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U-shaped kirschner wire transfixation: effective treatment for Skier’s thumb



Skier’s thumb is a type of injury to the ulnar collateral ligament of the metacarpophalangeal joint of the thumb, which can result in bone fragmentation and joint instability.


The objective of this study was to compare the traditional Kirschner wire fixation method with the U-shaped Kirschner wire method for treating small bone fragments with displacement, rotation, or instability in skier’s fractures.


A retrospective study was conducted on 30 patients with skier’s thumb who were treated at Tianjin Hospital from January 2019 to December 2021. Patients were divided into two groups: Group A received traditional Kirschner wire fixation, while Group B received U-shaped Kirschner wire fixation. Functional assessments and complications during the perioperative period were evaluated.


Both surgical methods significantly reduced postoperative pain and increased joint range of motion. Group B had a lower incidence of pain during follow-up and showed significant functional improvement in Tip-pinch and Grip tests compared to Group A. U-shaped Kirschner wire fixation significantly reduced complications during the perioperative period.


The U-shaped Kirschner wire internal fixation is a safe and effective treatment for the thumb proximal phalanx base ulnar side avulsion fracture.

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Skier’s thumb is a type of injury to the ulnar collateral ligament (UCL) of the metacarpophalangeal joint (MCPJ) of the thumb, which can result from a sudden, forceful movement or impact to the thumb [1]. The injury is characterized by the separation of a bone fragment from the main bone mass at the base of the proximal phalanx, which is the largest bone segment of the thumb. This type of injury is usually caused by the tension applied to the ligament or tendon attached to the bone during the forceful movement or impact, leading to displacement and potential instability of the joint. Treatment of Skier’s thumb depends on the severity and displacement of the fracture, which can range from immobilization to surgical intervention [2].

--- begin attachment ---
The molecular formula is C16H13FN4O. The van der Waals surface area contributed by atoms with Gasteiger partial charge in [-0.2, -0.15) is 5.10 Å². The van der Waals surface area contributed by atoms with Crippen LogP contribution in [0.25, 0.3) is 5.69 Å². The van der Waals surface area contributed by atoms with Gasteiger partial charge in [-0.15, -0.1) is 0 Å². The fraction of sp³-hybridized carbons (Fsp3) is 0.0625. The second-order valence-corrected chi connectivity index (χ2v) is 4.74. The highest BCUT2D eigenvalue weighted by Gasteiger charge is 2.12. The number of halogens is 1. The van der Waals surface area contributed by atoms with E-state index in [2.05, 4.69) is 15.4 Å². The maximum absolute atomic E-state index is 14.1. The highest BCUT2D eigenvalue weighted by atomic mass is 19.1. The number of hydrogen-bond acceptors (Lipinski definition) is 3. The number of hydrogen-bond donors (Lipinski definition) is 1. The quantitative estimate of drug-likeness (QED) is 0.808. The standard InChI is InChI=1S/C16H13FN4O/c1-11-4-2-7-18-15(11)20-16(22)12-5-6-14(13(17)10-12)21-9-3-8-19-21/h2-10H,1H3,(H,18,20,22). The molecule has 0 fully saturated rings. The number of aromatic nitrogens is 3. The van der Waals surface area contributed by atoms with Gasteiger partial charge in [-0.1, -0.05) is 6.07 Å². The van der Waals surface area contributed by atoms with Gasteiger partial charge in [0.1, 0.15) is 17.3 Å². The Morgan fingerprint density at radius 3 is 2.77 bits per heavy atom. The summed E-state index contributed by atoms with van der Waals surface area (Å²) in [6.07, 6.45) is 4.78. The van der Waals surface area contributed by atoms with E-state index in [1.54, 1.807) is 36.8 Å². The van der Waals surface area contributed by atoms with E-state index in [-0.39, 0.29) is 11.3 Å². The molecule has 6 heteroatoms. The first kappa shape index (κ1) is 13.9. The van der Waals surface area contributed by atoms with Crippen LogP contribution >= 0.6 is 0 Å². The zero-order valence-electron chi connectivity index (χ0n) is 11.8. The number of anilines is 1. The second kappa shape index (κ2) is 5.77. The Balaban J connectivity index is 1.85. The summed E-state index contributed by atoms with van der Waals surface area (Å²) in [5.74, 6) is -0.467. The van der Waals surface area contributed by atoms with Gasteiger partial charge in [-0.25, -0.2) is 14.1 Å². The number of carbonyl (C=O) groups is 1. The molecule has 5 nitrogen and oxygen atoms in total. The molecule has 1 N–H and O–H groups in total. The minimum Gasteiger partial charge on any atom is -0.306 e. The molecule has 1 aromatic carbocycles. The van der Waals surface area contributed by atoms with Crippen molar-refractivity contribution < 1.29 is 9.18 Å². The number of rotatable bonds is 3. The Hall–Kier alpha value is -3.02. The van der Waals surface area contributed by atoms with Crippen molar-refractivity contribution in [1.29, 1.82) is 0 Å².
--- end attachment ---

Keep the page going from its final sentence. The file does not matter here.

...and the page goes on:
In a non-surgical case, Dinowitz et al. [3] reported that all of their patients experienced persistent pain. In contrast, Kuz et al. [4] and Sorene et al. [5] reported that all non-surgical treatment patients in their series were satisfied with the results, although 25% and 60% of patients did not achieve healing, respectively. In a surgical series, in the study by Boeckstyns et al. [6], the author used 6 weeks of plaster or splint fixation for fractures without involvement of the extensor pollicis brevis tendon, and the remaining cases were repaired using tendon repair. The traditional treatment for skier’s fractures is Kirschner wire fixation [7], and most studies suggest that treatment for UCL injury can achieve satisfactory results. However, there has not been a good solution for situations where bone fragmentation occurs during surgery or when the bone fragments are small and difficult to penetrate with Kirschner wire.

Non-surgical treatment of small bone fragments with displacement, rotation, and instability can easily lead to complications such as non-union, joint pain, joint instability, and traumatic arthritis. Therefore, we innovatively used the U-shaped Kirschner wire method to treat small bone fragments with displacement, rotation, or instability in skier’s fractures.


The experimental protocol was established, according to the ethical guidelines of the Helsinki Declaration and was approved by the Human Ethics Committee of Tianjin Hospital. Written informed consent was obtained from individual or guardian participant. We conducted a retrospective, continuous study of patients with skier’s thumb admitted to Tianjin Hospital from January 2019 to December 2021. The inclusion criteria were as follows: (1) ulnar avulsion fractures of the base of the proximal phalanx of the thumb; (2) positive ulnar deviation stress test; (3) fresh fractures within one week; (4) bone fragments occupying no more than 30% of the joint surface; (5) displacement of bone fragments > 1 mm or rotational deformity; and (6) closed fractures. Exclusion criteria were as follows: (1) severe osteoporosis; (2) concomitant injuries to the digital arteries, nerves, tendons, or other sites in the affected limb.

A total of 30 patients (30 thumbs) were included in this study. We compared the traditional Kirschner wire fixation method (Group A) with the U-shaped Kirschner wire method (Group B) for treating skier’s thumb. There were 15 cases in each group, with 28 male and 2 female patients; 25 right-hand and 5 left-hand injuries; ages ranging from 31 to 62 years, with an average age of 37.96 ± 12.98 years; and surgery performed within one week after injury. All surgeries were performed by the same experienced hand surgeon. General information is presented in Table 1.

Table 1 General Data

Surgical procedure

The surgical procedure involved in this study was performed under local anesthesia with draping. Closed reduction was initially attempted by maintaining the MCPJ in 20° of flexion and interphalangeal joint in extension with the thumb in neutral adduction. The interosseous muscles were relaxed, and the thumb was placed in a position of slight ulnar deviation to ensure relaxation of the UCL. The surgeon held the edges of the proximal phalanx base on both sides and compressed them to achieve reduction. X-ray was used to confirm the alignment of the fracture line.